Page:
Difference between revisions of "Crescent Wharf (Chemical Works)"

From London's Ghost Acres

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Latest revision as of 13:53, 12 May 2016

Built in 1893 for the production of sodium hydroxide and sodium carbonate, the Crescent Wharf Chemical Works are much better known for the explosion which occurred there in 1917. The original production of sodium carbonate and sodium hydroxide was separated into two plants, with the main plant producing sodium carbonate, and the secondary plant producing sodium hydroxide. By 1912 the production of sodium hydroxide at the secondary plant had ceased, and it lay idle until demand for munitions as a result of the First World War encouraged the British Government to requisition the secondary plant and convert it for the purpose of TNT purification. The plant could purify large amounts of TNT at full production, around 9 tons per day. On the evening of January 19th, 1917, a fire broke out at Crescent Wharf. Containment efforts were unsuccessful, and around 50 tons of stored TNT detonated and produced a catastrophic explosion which leveled the plant, damaged several factories on both sides of the river Thames, and took the lives of 73 people.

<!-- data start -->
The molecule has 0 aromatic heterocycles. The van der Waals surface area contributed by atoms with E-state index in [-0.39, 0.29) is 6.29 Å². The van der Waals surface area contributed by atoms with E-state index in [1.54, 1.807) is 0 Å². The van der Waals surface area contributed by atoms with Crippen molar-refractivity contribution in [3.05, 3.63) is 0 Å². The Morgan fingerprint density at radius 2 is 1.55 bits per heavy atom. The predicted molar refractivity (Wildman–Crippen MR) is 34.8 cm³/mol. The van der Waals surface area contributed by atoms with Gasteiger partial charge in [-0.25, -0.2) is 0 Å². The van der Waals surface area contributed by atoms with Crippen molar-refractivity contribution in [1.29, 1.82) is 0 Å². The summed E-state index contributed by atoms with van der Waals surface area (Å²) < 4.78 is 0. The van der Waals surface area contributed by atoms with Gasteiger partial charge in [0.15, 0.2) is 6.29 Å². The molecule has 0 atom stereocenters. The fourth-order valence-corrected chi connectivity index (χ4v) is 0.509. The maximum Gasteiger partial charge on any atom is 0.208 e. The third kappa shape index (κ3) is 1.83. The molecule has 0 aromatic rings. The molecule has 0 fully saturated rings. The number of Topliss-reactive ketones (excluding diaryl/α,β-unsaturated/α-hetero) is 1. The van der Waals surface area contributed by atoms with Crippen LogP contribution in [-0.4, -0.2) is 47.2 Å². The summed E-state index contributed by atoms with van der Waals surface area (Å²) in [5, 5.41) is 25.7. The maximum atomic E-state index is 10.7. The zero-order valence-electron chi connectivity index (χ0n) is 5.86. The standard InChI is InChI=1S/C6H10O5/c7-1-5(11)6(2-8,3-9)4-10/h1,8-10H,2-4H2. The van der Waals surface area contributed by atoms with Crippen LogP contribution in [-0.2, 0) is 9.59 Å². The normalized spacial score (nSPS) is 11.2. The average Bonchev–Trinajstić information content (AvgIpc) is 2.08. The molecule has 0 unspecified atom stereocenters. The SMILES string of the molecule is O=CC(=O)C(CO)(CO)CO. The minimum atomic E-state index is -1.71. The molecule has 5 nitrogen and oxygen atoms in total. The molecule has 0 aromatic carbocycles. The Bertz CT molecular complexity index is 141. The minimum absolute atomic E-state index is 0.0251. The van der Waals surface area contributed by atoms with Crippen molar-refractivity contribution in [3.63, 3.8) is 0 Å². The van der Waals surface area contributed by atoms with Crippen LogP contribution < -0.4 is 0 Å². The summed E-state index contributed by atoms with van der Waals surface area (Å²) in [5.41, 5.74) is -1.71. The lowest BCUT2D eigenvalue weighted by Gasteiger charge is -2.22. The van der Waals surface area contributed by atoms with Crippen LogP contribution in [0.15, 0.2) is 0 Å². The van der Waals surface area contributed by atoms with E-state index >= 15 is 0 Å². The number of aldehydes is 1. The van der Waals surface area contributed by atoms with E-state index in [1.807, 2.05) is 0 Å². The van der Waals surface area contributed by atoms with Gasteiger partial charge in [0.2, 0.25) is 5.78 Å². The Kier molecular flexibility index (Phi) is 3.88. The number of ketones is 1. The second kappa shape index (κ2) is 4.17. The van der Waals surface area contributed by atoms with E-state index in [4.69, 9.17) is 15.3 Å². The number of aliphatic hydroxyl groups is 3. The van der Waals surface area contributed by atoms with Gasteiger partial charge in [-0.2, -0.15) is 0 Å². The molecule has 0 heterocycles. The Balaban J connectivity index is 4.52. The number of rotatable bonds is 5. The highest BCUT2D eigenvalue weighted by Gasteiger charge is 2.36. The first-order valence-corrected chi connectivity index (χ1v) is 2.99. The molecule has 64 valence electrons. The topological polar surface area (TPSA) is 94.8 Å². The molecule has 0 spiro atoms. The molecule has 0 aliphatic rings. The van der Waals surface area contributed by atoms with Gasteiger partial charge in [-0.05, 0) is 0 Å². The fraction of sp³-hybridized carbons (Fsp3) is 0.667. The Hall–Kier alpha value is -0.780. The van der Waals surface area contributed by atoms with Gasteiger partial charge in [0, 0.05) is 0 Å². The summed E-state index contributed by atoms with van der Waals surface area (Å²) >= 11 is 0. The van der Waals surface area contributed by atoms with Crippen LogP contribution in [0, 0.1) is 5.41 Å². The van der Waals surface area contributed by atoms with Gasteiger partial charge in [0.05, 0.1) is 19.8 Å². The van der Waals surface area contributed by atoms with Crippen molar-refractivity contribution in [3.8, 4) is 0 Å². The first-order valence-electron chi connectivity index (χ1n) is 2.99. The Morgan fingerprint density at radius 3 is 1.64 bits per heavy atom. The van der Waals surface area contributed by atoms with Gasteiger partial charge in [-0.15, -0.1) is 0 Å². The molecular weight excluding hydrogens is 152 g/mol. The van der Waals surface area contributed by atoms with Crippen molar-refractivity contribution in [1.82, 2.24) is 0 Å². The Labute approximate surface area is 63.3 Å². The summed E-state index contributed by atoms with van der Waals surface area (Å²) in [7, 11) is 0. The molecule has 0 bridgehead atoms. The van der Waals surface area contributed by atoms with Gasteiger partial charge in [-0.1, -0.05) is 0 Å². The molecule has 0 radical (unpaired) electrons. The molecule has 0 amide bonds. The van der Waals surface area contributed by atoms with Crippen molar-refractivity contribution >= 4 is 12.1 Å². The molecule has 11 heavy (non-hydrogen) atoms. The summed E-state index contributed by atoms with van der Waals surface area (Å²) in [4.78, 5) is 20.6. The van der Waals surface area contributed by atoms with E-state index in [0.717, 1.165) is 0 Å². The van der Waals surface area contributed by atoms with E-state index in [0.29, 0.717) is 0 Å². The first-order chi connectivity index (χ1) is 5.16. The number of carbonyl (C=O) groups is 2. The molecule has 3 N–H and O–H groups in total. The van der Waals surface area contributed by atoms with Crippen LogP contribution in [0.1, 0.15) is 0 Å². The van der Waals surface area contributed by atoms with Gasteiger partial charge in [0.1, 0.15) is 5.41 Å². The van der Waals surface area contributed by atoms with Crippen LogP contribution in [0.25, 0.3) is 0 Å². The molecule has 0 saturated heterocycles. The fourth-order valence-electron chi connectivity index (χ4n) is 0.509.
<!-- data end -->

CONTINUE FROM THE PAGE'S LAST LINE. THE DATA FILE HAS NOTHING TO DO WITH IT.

1893 to 1917


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Located in



Caustic Soda (Sodium Hydroxide), Sodium Carbonate, TNT

Used Raw Materials

Salt Brine, Limestone


From To Owner
1893 1917 Brunner, Mond and Co


From To Industry
1893 1917 Chemical Industry